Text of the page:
Erasmus had gone to Italy to pursue his Greek studies, and was befriended by many cardinals and prelates. But he also saw at first hand the secular ambition of the Renaissance papacy and its court at its most blatant. He was in Bologna in November 1507 when Pope Julius II rode in at the head of his own army to take possession of the city. So both Erasmus’ immersion in the Greek classics, and his disgust at the worldliness of the Church, dominate In Praise of Folly. The book is a Lucianic satire, a declamation in which Folly herself speaks, clothed in cap and bells and flaunting her foolish femininity. (Erasmus, like More, was prone to misogyny.)
Desiderius Erasmus (1466–1536), born in Rotterdam, was a writer, scholar and humanist. After six years in an Augustinian monastery, he became private secretary to the bishop of Cambrai, and was ordained priest (1492). He studied and taught in Paris, then moved to England in 1498, becoming professor of divinity and of Greek at Cambridge. Here he wrote Encomium Moriae (In Praise of Folly, 1509), which he dedicated to his close friend Thomas More. After 1514 he lived alternately in Basel and England, then Louvain (1517–21), before finally returning to Basel. He published the first Greek text of the New Testament, as well as his Adages and Colloquies, and numerous editions of classical and patristic authors.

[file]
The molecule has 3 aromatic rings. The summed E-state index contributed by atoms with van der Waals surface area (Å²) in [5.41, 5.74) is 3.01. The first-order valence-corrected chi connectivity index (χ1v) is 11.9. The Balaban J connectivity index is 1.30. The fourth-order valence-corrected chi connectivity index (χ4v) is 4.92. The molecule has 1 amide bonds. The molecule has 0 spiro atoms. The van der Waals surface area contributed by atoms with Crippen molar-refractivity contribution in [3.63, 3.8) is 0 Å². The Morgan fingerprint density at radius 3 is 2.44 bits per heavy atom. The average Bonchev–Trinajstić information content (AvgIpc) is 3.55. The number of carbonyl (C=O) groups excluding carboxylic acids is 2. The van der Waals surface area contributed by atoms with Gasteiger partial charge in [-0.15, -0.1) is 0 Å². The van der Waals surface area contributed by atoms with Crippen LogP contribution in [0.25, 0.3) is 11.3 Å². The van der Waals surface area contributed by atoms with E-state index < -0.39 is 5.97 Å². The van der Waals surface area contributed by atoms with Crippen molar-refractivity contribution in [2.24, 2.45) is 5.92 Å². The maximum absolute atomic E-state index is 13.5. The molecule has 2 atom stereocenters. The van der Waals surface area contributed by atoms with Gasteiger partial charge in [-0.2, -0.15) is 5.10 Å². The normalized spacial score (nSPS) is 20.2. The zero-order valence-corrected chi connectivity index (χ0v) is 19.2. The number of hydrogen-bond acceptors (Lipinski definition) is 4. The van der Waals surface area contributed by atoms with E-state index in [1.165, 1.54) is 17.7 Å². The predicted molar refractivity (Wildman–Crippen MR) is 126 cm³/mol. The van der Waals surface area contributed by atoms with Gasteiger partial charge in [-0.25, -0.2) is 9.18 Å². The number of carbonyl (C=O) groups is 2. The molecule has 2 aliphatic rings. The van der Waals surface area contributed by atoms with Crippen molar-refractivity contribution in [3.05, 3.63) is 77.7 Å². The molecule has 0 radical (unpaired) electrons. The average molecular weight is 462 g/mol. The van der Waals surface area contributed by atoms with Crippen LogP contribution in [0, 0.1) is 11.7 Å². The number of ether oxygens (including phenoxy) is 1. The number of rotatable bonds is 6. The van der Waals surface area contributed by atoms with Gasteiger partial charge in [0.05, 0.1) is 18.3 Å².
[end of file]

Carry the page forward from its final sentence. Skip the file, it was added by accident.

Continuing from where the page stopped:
Eamon Duffy is professor of the history of Christianity, Cambridge University, and a fellow and former president of Magdalene College, Cambridge. His books include The Stripping of the Altars: Traditional Religion in England 1400–1570 (1992), The Voices of Morebath: Reformation and Rebellion in an English Village (2001), Faith of Our Fathers: Reflections on Catholic Tradition (2004), Saints and Sinners: A History of the Popes (published by The Folio Society in 2009), and Saints, Sacrilege and Sedition: Religion and Conflict in the Tudor Reformations (2012). He is a frequent broadcaster on radio and television.
Matthew Richardson studied in London at Middlesex University and Central St Martin’s. His work has been used extensively in publishing and design and recent commissions include a project with the V&A, using their vast collection as source material, and imagery for Alexander Borodin’s Prince Igor at the ENO. He has also illustrated Gabriel García Márquez for Penguin Books, and provided illustrations for cult classic The Meowmorphosis for Quirk Books. Matthew is a regular contributor to the Guardian and New Yorker and has won several prizes, including V&A Illustration Awards for editorial and book publishing and was the winner of the 2011 Book Illustration Competition for Albert Camus’ The Outsider, subsequently published by The Folio Society. Matthew is a frequent speaker at art colleges across the UK and teaches part-time at Norwich University of the Arts.